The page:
George Orwell wrote that one should not confuse nationalism with patriotism. Orwell defined patriotism as "...devotion to a particular place and a particular way of life, which one believes to be the best in the world but has no wish to force on other people. Patriotism is of its nature defensive, both militarily and culturally."
On the other hand, Orwell continues: "Nationalism... is inseparable from the desire for power. The abiding purpose of every nationalist is to secure more power and more prestige, not for himself but for the nation or other unit in which he has chosen to sink his own individuality."
Patriotism means loving one's own culture, one's own country enough to defend it. A concrete demonstration of patriotism is how the Turks responded on the night of July 15, 2016.
Nationalism is distrust or hatred of anyone who is different, anyone who comes from outside. Nationalism means trying to force people to assimilate rather than integrate. Nationalism means the imposition of one language, while disapproving or outright banning other languages, as well as other forms of religious worship or signs of belonging.
Unfortunately, it is possible to see nationalism in the U.S. and in almost every European country. Build a wall to keep out immigrants, leave the Europe Union in order to send immigrants home, stand in lines at the border to keep refugees out, or even sink boats to prevent them landing on your shores. These actions all stem from nationalist sentiments.
To say "Make America Great Again" is not in and of itself a nationalist sentiment. It is patriotic. But when this sentiment is accompanied by building walls, by banning certain nationalities from entering the country, by rhetoric against letting more people into a country that was in fact built on immigration, then the idea behind "Make America Great Again" becomes dangerously nationalistic.
Populism preys on nationalist sentiments. The fear of terrorism is somehow linked to refugees who are fleeing worn torn countries to find a safe life for their children. The refugee becomes a person to be feared, a person to be kept out. Today Muslim charities are under direct threat of being labeled as supporting terrorist groups; yet in reality all they are trying to do is to help refugees and foster understanding between communities. Such extreme responses are merely the end result of nationalism and populism gone mad.
But to lay all the blame at the door of the current leaders in Europe or America is an oversimplification of Western nationalist sentiments.
American presidents have always held up the idea of American exceptionalism - that is, that America is somehow unique among all countries. This exceptionalism, the idea that somehow America is more industrious, has more equality inherent in its system, is more deeply religious and philanthropic and caring than any other country, lies at the base of American exceptionalism.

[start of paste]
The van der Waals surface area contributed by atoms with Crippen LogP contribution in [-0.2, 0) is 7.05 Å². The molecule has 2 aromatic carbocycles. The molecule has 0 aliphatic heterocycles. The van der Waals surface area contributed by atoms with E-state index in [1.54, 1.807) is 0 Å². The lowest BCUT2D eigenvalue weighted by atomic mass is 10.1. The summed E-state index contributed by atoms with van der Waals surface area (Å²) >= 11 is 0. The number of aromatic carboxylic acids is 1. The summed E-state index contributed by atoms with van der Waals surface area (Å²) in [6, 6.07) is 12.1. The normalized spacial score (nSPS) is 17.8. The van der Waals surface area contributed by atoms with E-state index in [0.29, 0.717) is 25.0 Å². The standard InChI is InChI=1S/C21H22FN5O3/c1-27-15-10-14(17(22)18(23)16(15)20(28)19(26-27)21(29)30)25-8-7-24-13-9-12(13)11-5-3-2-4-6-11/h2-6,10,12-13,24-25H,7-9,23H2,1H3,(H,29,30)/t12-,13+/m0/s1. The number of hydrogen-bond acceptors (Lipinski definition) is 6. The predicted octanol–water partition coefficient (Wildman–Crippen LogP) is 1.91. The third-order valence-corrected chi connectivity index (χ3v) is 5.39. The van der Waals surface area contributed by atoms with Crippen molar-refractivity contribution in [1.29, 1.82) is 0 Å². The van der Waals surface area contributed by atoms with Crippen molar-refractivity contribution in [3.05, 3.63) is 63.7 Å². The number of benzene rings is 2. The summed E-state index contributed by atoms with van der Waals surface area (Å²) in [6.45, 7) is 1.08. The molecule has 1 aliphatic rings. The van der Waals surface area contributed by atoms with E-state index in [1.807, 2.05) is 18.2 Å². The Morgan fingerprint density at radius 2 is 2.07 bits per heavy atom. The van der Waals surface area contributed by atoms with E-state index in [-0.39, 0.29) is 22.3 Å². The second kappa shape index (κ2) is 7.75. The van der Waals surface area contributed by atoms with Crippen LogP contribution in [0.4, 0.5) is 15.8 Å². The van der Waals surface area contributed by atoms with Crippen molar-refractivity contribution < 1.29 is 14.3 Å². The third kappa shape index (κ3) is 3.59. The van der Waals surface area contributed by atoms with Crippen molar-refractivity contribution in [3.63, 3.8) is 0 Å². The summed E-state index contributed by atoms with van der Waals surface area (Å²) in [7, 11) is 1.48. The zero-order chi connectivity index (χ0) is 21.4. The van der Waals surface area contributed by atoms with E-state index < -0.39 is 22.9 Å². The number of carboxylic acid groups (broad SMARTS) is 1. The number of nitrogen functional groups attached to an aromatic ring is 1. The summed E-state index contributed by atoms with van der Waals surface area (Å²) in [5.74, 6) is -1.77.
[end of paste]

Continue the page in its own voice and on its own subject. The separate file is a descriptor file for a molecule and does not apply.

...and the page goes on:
Former U.S. President Barrack Obama, seen by many to be the antithesis of President Donald Trump, used exceptionalism. He may not have wanted to "Make America Great Again," but he did say the following: "I want us to take up the unfinished business of perfecting our union, and building a better America ... Together, starting today, let us finish the work that needs to be done, and usher in a new birth of freedom on this Earth."
That is, he did not set out to make America great; President Obama had a humbler aim. He just wanted to make America better. He wanted to perfect the union. And by doing so, America, this exceptional nation, would usher in freedom on Earth. Perfection, greatness. At the end of the day, it all boils down to much the same thing. Of course there is a difference between Obama and Trump. The actions that Trump takes are far more extreme than any that Obama took or failed to take.
To turn back to Turkey, as the elections approach, many Western and Turkish commentators are calling out President Recep Tayyip Erdoğan for using nationalistic rhetoric. They are blaming him for driving polarization.
President Erdoğan is no less or more a politician than former President Obama. Both took on platforms that would help them get elected. Any politician who does not do so cannot really be called a politician, for surely the very impetus, the very nature of being a politician means trying to run the most successful campaign to be elected or re-elected.
But wait, you say. A politician should not drive forward nationalist sentiments or fuel flames of polarization just to be elected. This is not ethical. This is not right in a democratic climate.
Such a statement is absolutely true. But to understand the fact that Erdoğan is not actually nationalist in his approach, that he is far from fanning the flames of polarization, a little reminder of Turkey's past might be appropriate.
The Turkish nation, when inherited from the Ottomans, or rather when recovered from invasion of many different foreign nations, consisted of people of Greek, Armenian and Jewish descent. There were peoples from the Caucasus and peoples from the Balkans. There were the Laz, and then there were the Turks. The country was a true mosaic, a real "melting pot."